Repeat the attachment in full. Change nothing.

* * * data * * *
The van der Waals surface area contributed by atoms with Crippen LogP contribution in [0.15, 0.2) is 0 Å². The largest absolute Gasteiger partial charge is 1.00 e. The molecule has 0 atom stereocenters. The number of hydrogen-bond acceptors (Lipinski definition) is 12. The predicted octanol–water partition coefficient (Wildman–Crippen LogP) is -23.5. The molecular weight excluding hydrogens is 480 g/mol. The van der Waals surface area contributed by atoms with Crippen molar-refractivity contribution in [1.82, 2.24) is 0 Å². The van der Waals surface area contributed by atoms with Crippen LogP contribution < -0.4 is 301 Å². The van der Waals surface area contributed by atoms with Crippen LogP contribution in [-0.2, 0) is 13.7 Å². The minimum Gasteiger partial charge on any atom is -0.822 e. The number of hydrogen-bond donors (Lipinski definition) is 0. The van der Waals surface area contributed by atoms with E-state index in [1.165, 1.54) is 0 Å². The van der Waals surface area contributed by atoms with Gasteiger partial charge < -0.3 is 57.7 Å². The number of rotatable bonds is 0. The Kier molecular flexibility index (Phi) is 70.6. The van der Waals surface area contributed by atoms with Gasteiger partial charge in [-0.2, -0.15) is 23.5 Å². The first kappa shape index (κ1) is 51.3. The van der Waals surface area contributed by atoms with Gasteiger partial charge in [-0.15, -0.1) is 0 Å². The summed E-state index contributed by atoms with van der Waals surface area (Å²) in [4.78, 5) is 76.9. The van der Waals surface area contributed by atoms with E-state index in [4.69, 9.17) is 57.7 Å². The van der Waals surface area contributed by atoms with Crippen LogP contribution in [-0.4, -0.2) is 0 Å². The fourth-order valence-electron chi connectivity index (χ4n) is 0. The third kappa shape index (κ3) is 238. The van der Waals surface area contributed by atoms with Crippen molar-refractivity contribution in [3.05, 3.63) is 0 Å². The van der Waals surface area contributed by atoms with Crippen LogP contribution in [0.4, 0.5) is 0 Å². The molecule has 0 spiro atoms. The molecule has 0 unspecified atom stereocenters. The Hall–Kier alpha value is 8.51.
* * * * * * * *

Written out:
The van der Waals surface area contributed by atoms with Crippen LogP contribution in [0.15, 0.2) is 0 Å². The largest absolute Gasteiger partial charge is 1.00 e. The molecule has 0 atom stereocenters. The number of hydrogen-bond acceptors (Lipinski definition) is 12. The predicted octanol–water partition coefficient (Wildman–Crippen LogP) is -23.5. The molecular weight excluding hydrogens is 480 g/mol. The van der Waals surface area contributed by atoms with Crippen molar-refractivity contribution in [1.82, 2.24) is 0 Å². The van der Waals surface area contributed by atoms with Crippen LogP contribution < -0.4 is 301 Å². The van der Waals surface area contributed by atoms with Crippen LogP contribution in [-0.2, 0) is 13.7 Å². The minimum Gasteiger partial charge on any atom is -0.822 e. The number of hydrogen-bond donors (Lipinski definition) is 0. The van der Waals surface area contributed by atoms with E-state index in [1.165, 1.54) is 0 Å². The van der Waals surface area contributed by atoms with Gasteiger partial charge < -0.3 is 57.7 Å². The number of rotatable bonds is 0. The Kier molecular flexibility index (Phi) is 70.6. The van der Waals surface area contributed by atoms with Gasteiger partial charge in [-0.2, -0.15) is 23.5 Å². The first kappa shape index (κ1) is 51.3. The van der Waals surface area contributed by atoms with Gasteiger partial charge in [-0.15, -0.1) is 0 Å². The summed E-state index contributed by atoms with van der Waals surface area (Å²) in [4.78, 5) is 76.9. The van der Waals surface area contributed by atoms with E-state index in [4.69, 9.17) is 57.7 Å². The van der Waals surface area contributed by atoms with Crippen LogP contribution in [-0.4, -0.2) is 0 Å². The fourth-order valence-electron chi connectivity index (χ4n) is 0. The third kappa shape index (κ3) is 238. The van der Waals surface area contributed by atoms with Crippen molar-refractivity contribution in [3.05, 3.63) is 0 Å². The van der Waals surface area contributed by atoms with Crippen LogP contribution in [0.4, 0.5) is 0 Å². The molecule has 0 spiro atoms. The molecule has 0 unspecified atom stereocenters. The Hall–Kier alpha value is 8.51.